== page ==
Tuesday, February 21, 2006

Civil Rights Leaders: "The first thing you got to do is get mad."

The Detroit News' article, Civil rights advocates organize for action, reported that 500 people gathered in Detroit's Northwest Activity Center to get mad -- and it wasn't over a cartoon. I suppose that's the good news. Mary Francis Berry, former chair of the U.S. Civil Rights Commission, believes a key ingredient to combating discrimination is, I don't make this up, more discrimination. She used stunning logic to motivate the attendees, "The first thing you got to do is get mad." This must mean Muslims throughout the Middle East and Europe are on the verge of authoring some ground breaking anti-discrimination legislation of their own. According to Ms. Berry they've taken the first step.

All this over confusion about what the word /discrimination/ means. One of the definitions from www.dictionary.com states:
"Treatment or consideration based on class or category rather than individual merit; partiality or prejudice: racial discrimination; discrimination against foreigners."
"Treatment or consideration" is important language. The ballot proposal uses more specific language, exploiting the common pejorative use of 'discrimination' and making clear 'treatment or consideration' includes favoritism:
"The state shall not discriminate against, or grant preferential treatment to, any individual or group on the basis of race, sex, color, ethnicity, or national origin.."
Ms. Berry is mad she may have to give up her hard fought-for "preferential treatment" for any group she may be a member of but is apparently oblivious the other side of the coin is "discrimination against" other groups. Instead of the coin having a single value, "no discrimination," she sees a black and white side. It's OK to give preferential treatment to blacks and we presume women, and it's OK to discriminate against non-blacks and men. When the referee flips the coin she wants "preferential treatment" for her group on both sides. Those mobilizing against the ballot initiative devalue individual merit and instead categorize our state's citizens by the color of their skin. Prejudice and discrimination is OK as long as it benefits Ms. Berry's groups. That's a prejudiced and xenophobic due process that doesn't exist in the US constitution. The Bill of Rights and the 14th amendment guarantee and protect individual rights, not group rights.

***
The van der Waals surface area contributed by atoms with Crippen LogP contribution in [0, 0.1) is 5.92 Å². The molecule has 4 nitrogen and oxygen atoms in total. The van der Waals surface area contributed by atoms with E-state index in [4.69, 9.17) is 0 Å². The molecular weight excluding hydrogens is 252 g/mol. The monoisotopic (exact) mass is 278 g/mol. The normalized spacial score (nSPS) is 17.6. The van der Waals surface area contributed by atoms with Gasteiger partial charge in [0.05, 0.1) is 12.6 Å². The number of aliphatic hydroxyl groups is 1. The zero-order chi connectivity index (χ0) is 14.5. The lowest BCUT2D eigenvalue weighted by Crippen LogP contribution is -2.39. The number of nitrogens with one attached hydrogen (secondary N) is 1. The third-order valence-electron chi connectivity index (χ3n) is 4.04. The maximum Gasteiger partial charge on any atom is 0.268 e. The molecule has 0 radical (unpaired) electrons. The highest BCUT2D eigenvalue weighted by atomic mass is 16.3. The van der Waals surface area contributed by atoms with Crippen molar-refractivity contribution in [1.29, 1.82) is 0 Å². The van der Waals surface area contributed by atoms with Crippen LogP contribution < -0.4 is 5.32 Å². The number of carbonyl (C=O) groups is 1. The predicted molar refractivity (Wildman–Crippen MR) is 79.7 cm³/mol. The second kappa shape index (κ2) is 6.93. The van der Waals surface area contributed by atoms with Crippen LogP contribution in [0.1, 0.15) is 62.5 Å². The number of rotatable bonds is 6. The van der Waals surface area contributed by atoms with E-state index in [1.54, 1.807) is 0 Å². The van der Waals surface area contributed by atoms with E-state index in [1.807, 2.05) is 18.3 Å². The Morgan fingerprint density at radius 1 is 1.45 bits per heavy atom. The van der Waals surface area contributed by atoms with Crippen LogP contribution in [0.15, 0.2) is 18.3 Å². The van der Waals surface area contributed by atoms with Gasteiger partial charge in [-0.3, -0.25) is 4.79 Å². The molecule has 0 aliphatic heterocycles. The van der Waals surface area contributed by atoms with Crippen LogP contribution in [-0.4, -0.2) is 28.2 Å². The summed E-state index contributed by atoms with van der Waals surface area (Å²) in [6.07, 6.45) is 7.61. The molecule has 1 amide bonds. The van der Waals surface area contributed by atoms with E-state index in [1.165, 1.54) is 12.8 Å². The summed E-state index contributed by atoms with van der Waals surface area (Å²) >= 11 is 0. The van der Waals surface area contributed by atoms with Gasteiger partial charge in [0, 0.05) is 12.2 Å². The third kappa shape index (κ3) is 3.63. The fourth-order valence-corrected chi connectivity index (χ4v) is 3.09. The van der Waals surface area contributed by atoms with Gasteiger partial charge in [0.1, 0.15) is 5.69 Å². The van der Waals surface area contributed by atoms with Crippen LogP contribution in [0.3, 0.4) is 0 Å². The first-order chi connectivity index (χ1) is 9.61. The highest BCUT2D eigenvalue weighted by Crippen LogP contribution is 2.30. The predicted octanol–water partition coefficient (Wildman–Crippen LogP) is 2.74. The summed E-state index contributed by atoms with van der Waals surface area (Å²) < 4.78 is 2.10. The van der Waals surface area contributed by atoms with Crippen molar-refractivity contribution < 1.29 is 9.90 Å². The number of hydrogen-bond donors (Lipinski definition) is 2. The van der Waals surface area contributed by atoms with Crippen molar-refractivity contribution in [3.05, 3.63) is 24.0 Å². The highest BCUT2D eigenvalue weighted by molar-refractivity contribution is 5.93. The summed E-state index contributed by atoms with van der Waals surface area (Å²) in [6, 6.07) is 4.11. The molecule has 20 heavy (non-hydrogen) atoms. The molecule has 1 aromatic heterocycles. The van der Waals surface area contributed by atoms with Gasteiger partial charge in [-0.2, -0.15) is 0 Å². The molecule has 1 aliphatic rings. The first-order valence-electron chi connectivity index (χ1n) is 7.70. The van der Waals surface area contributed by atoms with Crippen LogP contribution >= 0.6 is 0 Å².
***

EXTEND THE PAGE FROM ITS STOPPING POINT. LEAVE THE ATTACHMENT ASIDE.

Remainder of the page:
Or does it?

Supreme Court Justice, Sandra Day O'Conner, champion of progressive constitutional interpretation, seems to agree with Ms. Berry.
“We expect that 25 years from now, the use of racial preferences will no longer be necessary to further the interest approved today."
Here Justice O'Conner exceeds liberal expectations by interpreting the US Constitution not just for what it meant to say (apparently the framers made clear their real intentions to her with the help of Dionne Warwick's psychic friends) but discovered sections with expiration dates like the pizza coupons I find in my TV Guide insert. Of course, none of them are good for 25 years and usually expire minutes before I arrive to pick up my dinner.

In his dissenting opinion, the much older Chief Justice Rehnquist recognized the hypocrisy that escaped O'Conner, Stevens, Souter, Ginsburg, and Breyer:
In practice, the Law School’s program bears little or no relation to its asserted goal of achieving “critical mass.” From 1995 through 2000, the Law School admitted between 1,130 and 1,310 students. Of those, between 13 and 19 were Native American, between 91 and 108 were African-Americans, and between 47 and 56 were Hispanic. If the Law School is admitting between 91 and 108 African-Americans in order to achieve “critical mass,” thereby preventing African-American students from feeling “isolated or like spokespersons for their race,” one would think that a number of the same order of magnitude would be necessary to accomplish the same purpose for Hispanics and Native Americans.
In a famous Abbot and Costello skit, Bud Abbot flips a coin and tells Lou, "Heads I win, tails you lose." Maybe that's where Mary Francis Berry found inspiration for her revivals. Come election day, Michigan citizens won't be so easily hoodwinked.

This fall, without any anger, I'll vote to approve the civil rights initiative.

No comments:

Post a Comment